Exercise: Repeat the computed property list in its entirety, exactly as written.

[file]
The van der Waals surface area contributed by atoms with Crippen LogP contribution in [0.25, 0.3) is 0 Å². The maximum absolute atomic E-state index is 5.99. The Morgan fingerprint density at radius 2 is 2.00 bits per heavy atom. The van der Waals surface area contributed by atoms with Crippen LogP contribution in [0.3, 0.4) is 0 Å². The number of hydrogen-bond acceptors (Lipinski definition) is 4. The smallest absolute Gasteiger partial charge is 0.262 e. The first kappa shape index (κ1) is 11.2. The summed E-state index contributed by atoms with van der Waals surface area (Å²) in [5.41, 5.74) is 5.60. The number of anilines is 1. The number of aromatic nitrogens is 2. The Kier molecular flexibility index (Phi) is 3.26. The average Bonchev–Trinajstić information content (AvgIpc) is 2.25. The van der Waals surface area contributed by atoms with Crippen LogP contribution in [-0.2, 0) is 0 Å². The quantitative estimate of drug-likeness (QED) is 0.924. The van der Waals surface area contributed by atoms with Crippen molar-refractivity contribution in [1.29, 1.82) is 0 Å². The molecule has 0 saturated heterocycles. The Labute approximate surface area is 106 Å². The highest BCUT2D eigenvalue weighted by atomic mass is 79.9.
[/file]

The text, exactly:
The van der Waals surface area contributed by atoms with Crippen LogP contribution in [0.25, 0.3) is 0 Å². The maximum absolute atomic E-state index is 5.99. The Morgan fingerprint density at radius 2 is 2.00 bits per heavy atom. The van der Waals surface area contributed by atoms with Crippen LogP contribution in [0.3, 0.4) is 0 Å². The number of hydrogen-bond acceptors (Lipinski definition) is 4. The smallest absolute Gasteiger partial charge is 0.262 e. The first kappa shape index (κ1) is 11.2. The summed E-state index contributed by atoms with van der Waals surface area (Å²) in [5.41, 5.74) is 5.60. The number of anilines is 1. The number of aromatic nitrogens is 2. The Kier molecular flexibility index (Phi) is 3.26. The average Bonchev–Trinajstić information content (AvgIpc) is 2.25. The van der Waals surface area contributed by atoms with Crippen LogP contribution in [-0.2, 0) is 0 Å². The quantitative estimate of drug-likeness (QED) is 0.924. The van der Waals surface area contributed by atoms with Crippen molar-refractivity contribution in [1.29, 1.82) is 0 Å². The molecule has 0 saturated heterocycles. The Labute approximate surface area is 106 Å². The highest BCUT2D eigenvalue weighted by atomic mass is 79.9.